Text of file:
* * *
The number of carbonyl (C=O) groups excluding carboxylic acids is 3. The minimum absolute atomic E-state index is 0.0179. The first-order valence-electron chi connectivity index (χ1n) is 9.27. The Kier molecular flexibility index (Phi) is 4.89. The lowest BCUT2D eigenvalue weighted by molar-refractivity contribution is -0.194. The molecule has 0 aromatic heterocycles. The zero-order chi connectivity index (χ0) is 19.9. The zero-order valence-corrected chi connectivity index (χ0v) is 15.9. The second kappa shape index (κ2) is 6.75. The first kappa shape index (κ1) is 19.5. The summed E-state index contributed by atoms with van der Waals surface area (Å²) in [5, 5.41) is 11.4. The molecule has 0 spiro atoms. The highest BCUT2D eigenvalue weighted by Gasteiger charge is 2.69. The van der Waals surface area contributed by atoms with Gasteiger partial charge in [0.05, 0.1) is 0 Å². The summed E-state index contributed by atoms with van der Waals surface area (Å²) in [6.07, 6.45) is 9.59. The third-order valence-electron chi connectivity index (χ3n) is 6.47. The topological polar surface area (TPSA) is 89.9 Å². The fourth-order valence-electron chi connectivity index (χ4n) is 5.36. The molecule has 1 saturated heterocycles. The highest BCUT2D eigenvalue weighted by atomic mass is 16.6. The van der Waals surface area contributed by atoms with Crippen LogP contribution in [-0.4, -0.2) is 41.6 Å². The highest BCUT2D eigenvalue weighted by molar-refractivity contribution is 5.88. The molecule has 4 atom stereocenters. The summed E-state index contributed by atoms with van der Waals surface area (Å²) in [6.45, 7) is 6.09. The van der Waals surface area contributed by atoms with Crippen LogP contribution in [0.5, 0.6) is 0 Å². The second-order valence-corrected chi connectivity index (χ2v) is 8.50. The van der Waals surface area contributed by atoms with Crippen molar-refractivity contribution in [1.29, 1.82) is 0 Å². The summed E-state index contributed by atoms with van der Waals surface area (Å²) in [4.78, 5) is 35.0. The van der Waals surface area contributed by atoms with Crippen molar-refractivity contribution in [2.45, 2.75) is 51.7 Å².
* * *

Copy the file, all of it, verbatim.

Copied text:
The number of carbonyl (C=O) groups excluding carboxylic acids is 3. The minimum absolute atomic E-state index is 0.0179. The first-order valence-electron chi connectivity index (χ1n) is 9.27. The Kier molecular flexibility index (Phi) is 4.89. The lowest BCUT2D eigenvalue weighted by molar-refractivity contribution is -0.194. The molecule has 0 aromatic heterocycles. The zero-order chi connectivity index (χ0) is 19.9. The zero-order valence-corrected chi connectivity index (χ0v) is 15.9. The second kappa shape index (κ2) is 6.75. The first kappa shape index (κ1) is 19.5. The summed E-state index contributed by atoms with van der Waals surface area (Å²) in [5, 5.41) is 11.4. The molecule has 0 spiro atoms. The highest BCUT2D eigenvalue weighted by Gasteiger charge is 2.69. The van der Waals surface area contributed by atoms with Gasteiger partial charge in [0.05, 0.1) is 0 Å². The summed E-state index contributed by atoms with van der Waals surface area (Å²) in [6.07, 6.45) is 9.59. The third-order valence-electron chi connectivity index (χ3n) is 6.47. The topological polar surface area (TPSA) is 89.9 Å². The fourth-order valence-electron chi connectivity index (χ4n) is 5.36. The molecule has 1 saturated heterocycles. The highest BCUT2D eigenvalue weighted by atomic mass is 16.6. The van der Waals surface area contributed by atoms with Crippen LogP contribution in [-0.4, -0.2) is 41.6 Å². The highest BCUT2D eigenvalue weighted by molar-refractivity contribution is 5.88. The molecule has 4 atom stereocenters. The summed E-state index contributed by atoms with van der Waals surface area (Å²) in [6.45, 7) is 6.09. The van der Waals surface area contributed by atoms with Crippen LogP contribution in [0.5, 0.6) is 0 Å². The second-order valence-corrected chi connectivity index (χ2v) is 8.50. The van der Waals surface area contributed by atoms with Crippen molar-refractivity contribution in [1.29, 1.82) is 0 Å². The summed E-state index contributed by atoms with van der Waals surface area (Å²) in [4.78, 5) is 35.0. The van der Waals surface area contributed by atoms with Crippen molar-refractivity contribution in [2.45, 2.75) is 51.7 Å².